As the outlook for crude prices remains positive, we anticipate this would pressure an upward revision of petrol prices in the near-term. Therefore, we expect the committee to consider the ripple effect this might have on inflation.
Committee Should Remain Keen on Supporting Growth
Since the country's exit from recession in Q4:2020, economic activities have gone on unhindered by heavy COVID-19 restrictions. According to the National Bureau of Statistics COVID-19 impact monitoring report in February, there were far fewer restrictions on movement and economic activities within the country compared to the previous quarter. In our view, this is related to vaccination efforts which kicked into gear in Q1:2021, and the drop in the daily infection rates. It is on this basis that we expect stronger domestic demand over Q1:2021 with notably better private consumption. However, on a sectoral basis, prospects for the oil economy is tainted by the relatively lower oil output (average of 1.68mbpd in Q1:2020 vs. 1.54mbpd quota by OPEC), while the non-oil sector can be expected to remain on the path of expansion. We recall that in Q4:2020, the ICT and agriculture sectors were key growth drivers of the non-oil sector, while other key sectors like manufacturing (-1.51%YoY), accommodation and food services (-15.03%YoY) and transportation (-5.95%YoY) remained in the region of contraction. Given our appraisal of the economic environment, we expect improvement in trade and manufacturing over Q1:2021.
So far, oil prices have proved supportive, averaging USD62.32pb between January and April 2021 (vs. USD44.84pb in the corresponding period last year). Although this bodes well for government earnings, we expect the overarching desire of the committee to be the need stimulate sustainable growth.
First Inflation Decline in 20 months
In April 2021, the National Bureau of Statistics (NBS) reported a slower pace of increase in the domestic inflation rate. The headline inflation rose by 18.12% YoY, representing a 5bps decrease (the first since August 2019) from 18.17% recorded in March 2021. The slight moderation was influenced by the slowdown in food inflation which ticked up by 22.72% vs. 22.95% in March. In a bid to further confront the spiralling inflationary pressure, we acknowledge the CBN's effort in supporting the increase in the supply of maize and providing facilities to farmers through its Anchor Borrowers' Programme. However, we expect pressure on food prices to persist in the near term considering the magnitude of existing structural issues, and security challenges ravaging the country's agriculture belt. The CBN's recent announcement of its intention to add both Sugar and Wheat to its FX restriction list also signals a potential surge in food prices in the short run.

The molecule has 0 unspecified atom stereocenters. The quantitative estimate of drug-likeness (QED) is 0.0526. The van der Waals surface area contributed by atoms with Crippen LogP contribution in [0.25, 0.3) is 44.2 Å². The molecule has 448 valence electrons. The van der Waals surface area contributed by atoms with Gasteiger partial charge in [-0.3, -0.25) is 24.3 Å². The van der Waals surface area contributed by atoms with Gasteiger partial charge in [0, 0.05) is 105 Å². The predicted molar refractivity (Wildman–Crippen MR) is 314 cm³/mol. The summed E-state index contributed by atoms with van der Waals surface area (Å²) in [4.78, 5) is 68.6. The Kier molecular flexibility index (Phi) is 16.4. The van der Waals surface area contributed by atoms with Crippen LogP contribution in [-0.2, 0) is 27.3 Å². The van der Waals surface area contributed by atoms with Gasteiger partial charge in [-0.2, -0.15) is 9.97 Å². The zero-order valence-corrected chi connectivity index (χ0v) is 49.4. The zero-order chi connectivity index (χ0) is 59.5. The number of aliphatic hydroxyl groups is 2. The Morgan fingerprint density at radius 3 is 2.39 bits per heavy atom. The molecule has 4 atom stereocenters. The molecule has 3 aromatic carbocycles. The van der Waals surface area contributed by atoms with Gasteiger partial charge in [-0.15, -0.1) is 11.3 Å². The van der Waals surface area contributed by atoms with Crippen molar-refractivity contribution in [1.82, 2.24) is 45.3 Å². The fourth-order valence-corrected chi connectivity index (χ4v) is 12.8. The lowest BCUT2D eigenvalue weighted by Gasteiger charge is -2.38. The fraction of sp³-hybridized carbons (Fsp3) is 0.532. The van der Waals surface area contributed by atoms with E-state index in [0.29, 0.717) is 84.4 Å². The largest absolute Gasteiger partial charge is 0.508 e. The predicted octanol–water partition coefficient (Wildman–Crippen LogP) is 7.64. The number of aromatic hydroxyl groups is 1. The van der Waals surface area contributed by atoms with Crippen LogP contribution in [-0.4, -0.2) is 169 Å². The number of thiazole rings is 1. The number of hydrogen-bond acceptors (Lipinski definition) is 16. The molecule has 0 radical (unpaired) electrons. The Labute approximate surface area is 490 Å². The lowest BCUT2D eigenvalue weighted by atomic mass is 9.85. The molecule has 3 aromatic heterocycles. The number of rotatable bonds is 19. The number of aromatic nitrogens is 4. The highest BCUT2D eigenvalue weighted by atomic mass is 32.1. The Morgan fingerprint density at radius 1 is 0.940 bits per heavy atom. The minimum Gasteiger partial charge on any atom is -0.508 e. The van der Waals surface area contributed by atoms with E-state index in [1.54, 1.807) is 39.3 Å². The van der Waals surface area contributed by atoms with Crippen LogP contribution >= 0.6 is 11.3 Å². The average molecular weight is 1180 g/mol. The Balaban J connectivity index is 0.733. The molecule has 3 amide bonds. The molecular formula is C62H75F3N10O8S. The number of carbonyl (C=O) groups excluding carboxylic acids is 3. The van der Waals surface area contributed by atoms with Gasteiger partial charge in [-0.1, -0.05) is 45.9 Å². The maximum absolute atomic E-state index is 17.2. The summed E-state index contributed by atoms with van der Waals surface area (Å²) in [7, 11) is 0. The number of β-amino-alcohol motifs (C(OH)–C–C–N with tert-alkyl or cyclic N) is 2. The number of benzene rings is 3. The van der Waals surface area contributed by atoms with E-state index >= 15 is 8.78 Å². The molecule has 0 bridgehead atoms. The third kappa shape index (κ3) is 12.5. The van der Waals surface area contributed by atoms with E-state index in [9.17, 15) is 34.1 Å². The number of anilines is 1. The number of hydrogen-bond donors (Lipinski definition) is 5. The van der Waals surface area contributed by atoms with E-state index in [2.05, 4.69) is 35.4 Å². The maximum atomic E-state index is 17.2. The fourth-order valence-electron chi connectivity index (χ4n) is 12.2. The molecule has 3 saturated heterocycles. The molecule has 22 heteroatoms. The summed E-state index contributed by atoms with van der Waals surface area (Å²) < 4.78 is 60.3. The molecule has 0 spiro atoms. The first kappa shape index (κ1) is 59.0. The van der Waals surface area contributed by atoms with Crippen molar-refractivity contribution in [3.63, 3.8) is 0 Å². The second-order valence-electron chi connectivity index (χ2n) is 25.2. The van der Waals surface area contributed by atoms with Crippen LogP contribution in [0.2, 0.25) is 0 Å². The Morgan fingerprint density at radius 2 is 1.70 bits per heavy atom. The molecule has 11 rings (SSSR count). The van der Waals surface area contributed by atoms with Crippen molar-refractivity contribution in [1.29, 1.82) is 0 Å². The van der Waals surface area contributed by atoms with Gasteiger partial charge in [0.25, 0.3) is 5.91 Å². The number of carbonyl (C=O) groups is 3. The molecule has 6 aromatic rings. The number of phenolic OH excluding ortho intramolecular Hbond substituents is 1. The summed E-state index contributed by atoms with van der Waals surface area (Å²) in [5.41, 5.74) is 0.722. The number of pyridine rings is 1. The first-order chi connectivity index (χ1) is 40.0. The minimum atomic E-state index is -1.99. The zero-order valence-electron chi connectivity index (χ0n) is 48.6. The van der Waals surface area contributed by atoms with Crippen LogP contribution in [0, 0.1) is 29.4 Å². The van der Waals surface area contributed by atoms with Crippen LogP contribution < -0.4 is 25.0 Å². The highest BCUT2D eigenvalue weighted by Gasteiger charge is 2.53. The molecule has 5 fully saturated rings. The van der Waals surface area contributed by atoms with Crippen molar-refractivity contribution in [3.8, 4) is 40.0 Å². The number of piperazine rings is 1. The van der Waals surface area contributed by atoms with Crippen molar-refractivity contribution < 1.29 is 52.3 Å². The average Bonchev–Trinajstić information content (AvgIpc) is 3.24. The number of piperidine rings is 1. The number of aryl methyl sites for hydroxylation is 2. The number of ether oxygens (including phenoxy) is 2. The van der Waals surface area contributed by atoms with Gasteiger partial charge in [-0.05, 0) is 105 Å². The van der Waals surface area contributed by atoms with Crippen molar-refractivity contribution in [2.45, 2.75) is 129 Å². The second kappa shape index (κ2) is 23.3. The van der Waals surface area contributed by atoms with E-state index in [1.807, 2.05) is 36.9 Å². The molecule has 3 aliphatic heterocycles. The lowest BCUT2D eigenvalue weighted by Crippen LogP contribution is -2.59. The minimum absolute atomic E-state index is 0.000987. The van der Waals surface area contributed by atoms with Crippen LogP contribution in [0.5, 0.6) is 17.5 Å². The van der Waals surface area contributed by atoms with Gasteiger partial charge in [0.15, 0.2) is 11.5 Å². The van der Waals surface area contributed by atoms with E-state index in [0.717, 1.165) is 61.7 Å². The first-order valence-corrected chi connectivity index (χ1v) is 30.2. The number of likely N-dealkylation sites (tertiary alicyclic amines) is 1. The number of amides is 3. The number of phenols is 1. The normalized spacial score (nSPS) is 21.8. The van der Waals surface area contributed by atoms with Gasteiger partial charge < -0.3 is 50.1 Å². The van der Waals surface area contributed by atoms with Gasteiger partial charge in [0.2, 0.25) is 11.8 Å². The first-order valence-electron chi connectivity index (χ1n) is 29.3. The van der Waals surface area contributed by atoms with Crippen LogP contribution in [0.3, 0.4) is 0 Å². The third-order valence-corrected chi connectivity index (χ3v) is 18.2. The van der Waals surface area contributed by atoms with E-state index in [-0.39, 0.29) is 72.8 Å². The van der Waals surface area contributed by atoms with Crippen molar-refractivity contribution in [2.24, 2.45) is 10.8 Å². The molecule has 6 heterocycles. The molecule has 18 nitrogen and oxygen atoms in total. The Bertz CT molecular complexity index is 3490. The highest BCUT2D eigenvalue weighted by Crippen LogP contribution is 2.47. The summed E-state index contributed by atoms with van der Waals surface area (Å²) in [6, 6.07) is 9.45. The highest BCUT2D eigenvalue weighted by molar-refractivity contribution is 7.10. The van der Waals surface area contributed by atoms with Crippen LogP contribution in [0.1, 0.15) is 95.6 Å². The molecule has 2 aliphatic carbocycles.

Core inflation rose by +7bps YoY to 12.74% despite the relatively stable exchange rate observed at the I&E window in the past month. Foreign exchange illiquidity, however, continues to contribute to the increase in production costs, triggering the pressure on core inflation. Import dependent items (such as pharmaceutical products, motor cars, and vehicle spare parts) specifically influenced the uptrend in core inflation. The upcoming review of electricity tariff is expected to further contribute to the existing pressures on the price index.
In its next meeting, we opine that the MPC's considerations would be largely tilted towards spurring economic activities, considering the recent decline in inflation.
Government Revenues Still Under Pressure